From the moment, the visitor enters the gallery they're being watched. A camera hidden inside a crusader helmet follows the new arrival around the space. The footage is projected on a large screen. The effect is one of disturbing and constant scrutiny.
The installation is one of 11 at a Birmingham gallery that charts the experiences of minority communities in Britain, an attempt by artist Faisal Hussain make sense of the rise in anti-Muslim feeling in the United Kingdom and wider afield. The inspiration for the all-seeing camera was Project Champion – an ill-conceived anti-terrorist surveillance programme set up in parts of the UK's second city. Police put up more than 200 cameras ringing Muslim communities while misleading local politicians about the project's scale and intention, a report into the debacle later concluded. The programme followed terrorist attacks on a London nightclub and Glasgow Airport, but was swiftly seen as a clumsy and unfair targeting of a community.
"The Project was unacceptable in the way it was constructed to target the Muslim community," a Birmingham City Council review of the scheme found. Police apologised and took down more than 200 cameras that had been funded in part by £3 million (Dh14.7 million) of central government money.
It was a high-profile but by no means isolated incident of friction between Muslims and the authorities that Hussain has identified for his exhibition Suspect Objects Suspect Subjects in the city, home to one of the highest Muslim populations in Europe.
The result is a playful attempt at unravelling some of the most divisive issues that have been identified by Muslim communities both in Britain and abroad. Hussain, 40, pokes fun at some of the most menacing. He has blown up a late-night racist text message he received that rails against Muslims and the world, but he still doesn't know who sent it.
One exhibit features a wall with Muslim 'ray guns' – a misheard phrase from a rambling interview from a white Briton who incoherently sought to explain to a television channel his reasons for going on a right-wing march. The interview gained a life of its own, mocked on social media and inspiring Hussain.
"A lot of the things are ridiculous and it's just calling it out for what it is," he told The National.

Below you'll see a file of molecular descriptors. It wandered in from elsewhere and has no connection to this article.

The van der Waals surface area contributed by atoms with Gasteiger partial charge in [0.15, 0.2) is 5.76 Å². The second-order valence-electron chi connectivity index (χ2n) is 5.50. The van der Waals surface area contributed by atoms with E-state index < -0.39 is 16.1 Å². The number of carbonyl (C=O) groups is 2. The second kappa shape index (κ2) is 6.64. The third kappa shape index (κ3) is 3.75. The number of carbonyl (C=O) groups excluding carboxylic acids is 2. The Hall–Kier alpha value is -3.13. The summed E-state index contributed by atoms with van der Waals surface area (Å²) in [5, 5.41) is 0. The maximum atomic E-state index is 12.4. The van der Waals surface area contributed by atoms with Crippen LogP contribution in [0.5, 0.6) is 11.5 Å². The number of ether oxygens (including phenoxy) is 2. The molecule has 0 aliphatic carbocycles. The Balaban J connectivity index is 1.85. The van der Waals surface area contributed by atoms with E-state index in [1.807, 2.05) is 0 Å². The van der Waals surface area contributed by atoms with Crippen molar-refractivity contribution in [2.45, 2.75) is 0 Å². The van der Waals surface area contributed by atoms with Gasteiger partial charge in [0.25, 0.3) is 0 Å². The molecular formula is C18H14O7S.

One exhibit features an open suitcase, displaying the items that Hussain takes on trips abroad. "Socks, shirts, shorts if it's sunny where I'm going, a toothbrush, toothpaste – not too much since we're not allowed to take that on board – and some very bad aftershave," he says.
The use of sweeping powers to stop and search passengers at ports and airports without reasonable suspicion people are involved in terrorism has been widely criticised by human rights groups. One, Liberty, said stops were "based on stereotype rather than genuine suspicion".
Hussain's luggage has been searched so many times on visits to see relatives in Europe, that he thought the exhibition of mundane items of modern travel would demonstrate he had nothing to hide.
The education scandal – known as the Trojan Horse plot – makes an appearance. An anonymous letter leaked to the press identified a number of schools where conservative parents and governors were seeking to oust the headteachers and impose their own heads and more restrictive school curriculums.
After three years and several government inquiries, only one teacher and a governor were banned. Disciplinary proceedings against a number of teachers collapsed because of failures in handing over legal documents to the accused.
Hussain's response was to make his own 'Trojan Horse' out of foam. It's called Govey Horse after the former education secretary Michael Gove, who clashed with colleagues over the UK government's response to the episode.
"I wanted it to represent the number of young lives ruined over a rumour," says the artist.
Faisal Hussain's Suspect Objects Suspect Subjects runs until October 14 at Centrala gallery, Digbeth, Birmingham. See www.suspectobjects.com